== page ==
Two clinics to check the flu-shot off your… - Wyoming Medical Center

Two clinics to check the flu-shot off your fall to-do list

By Kristy Bleizeffer Sep 9, 2019

Have you scheduled your flu shot? Late September through November is prime time for vaccination against the flu virus for people living in Wyoming.

Flu season in the Cowboy State typically starts later than other parts of the country, and the flu vaccination gets weaker over time, says Dr. Mark Dowell, an infectious disease doctor at Wyoming Medical Center and Rocky Mountain Infectious Diseases. Waiting to get your shot in fall provides the best window for the strongest protection.

Who should get a flu shot?

The CDC recommends that everyone six months and older get a flu shot, particularly people who are very young or very old or who may suffer from other chronic illnesses. Talk to your primary care doctor or pediatrician about the best type of vaccination for children under two. It’s important to get vaccinated because we shed the virus before we even know that we are sick.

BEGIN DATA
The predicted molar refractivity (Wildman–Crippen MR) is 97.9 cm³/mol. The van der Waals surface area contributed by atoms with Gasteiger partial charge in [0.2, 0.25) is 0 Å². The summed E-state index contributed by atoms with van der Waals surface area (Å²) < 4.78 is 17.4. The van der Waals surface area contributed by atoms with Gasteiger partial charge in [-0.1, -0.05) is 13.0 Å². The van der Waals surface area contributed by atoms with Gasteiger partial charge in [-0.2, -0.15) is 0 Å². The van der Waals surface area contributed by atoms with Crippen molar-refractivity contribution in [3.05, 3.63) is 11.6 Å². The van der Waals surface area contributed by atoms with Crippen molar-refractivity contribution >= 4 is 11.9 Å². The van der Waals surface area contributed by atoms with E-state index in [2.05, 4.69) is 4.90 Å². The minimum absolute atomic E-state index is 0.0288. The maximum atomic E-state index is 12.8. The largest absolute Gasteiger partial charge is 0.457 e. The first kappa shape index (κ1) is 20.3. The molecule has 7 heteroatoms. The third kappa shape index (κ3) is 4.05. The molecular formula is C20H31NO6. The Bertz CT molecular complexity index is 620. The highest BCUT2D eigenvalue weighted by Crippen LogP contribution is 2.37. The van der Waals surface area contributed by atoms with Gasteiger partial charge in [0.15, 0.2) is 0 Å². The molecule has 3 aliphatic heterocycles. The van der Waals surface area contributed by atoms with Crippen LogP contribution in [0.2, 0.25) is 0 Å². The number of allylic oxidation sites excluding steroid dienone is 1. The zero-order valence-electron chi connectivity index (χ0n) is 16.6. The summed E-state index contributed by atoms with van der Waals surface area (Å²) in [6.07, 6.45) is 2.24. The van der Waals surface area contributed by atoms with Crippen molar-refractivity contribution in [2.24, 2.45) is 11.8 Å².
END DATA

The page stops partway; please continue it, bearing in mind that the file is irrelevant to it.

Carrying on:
Pregnant women can and should get the flu shot, Dowell said. And they are also at higher risk if they get the flu because they can put their babies at risk.

How long does immunity last?

The vaccination protects against the flu for about four to six months, but is strongest after two to four weeks. Its effectiveness decreases with time after that first two- to four-week period when your body is building its immunity.

That’s why Dr. Dowell urges people to wait until October to get your shot. Wyoming’s flu season doesn’t generally start until January and may start as late as February, March or April. Therefore, people who get their shots in August or September won’t have the strongest immunity by the time our flu season rolls around.

“As we age, it’s less effective anyway. So if someone who is 65 years old gets a flu shot too early, they may not have any protection when the actual flu season hits,” Dowell said.

Will the shot give me the flu?

No. The flu shot uses a dead virus; it cannot infect you. Symptoms you might experience afterward are caused by your immune response and only about 7 percent of people even get a fever from the shot, Dowell said. The nasal vaccine does contain a live virus, so only choose this option if you have a fairly good immune system.

Professional headshot of

Mark Dowell M.D.

Dr. Dowell is board certified in infectious disease and is the medical director of Infectious Disease at Wyoming Medical Center. He practices at Rocky Mountain Infectious Diseases.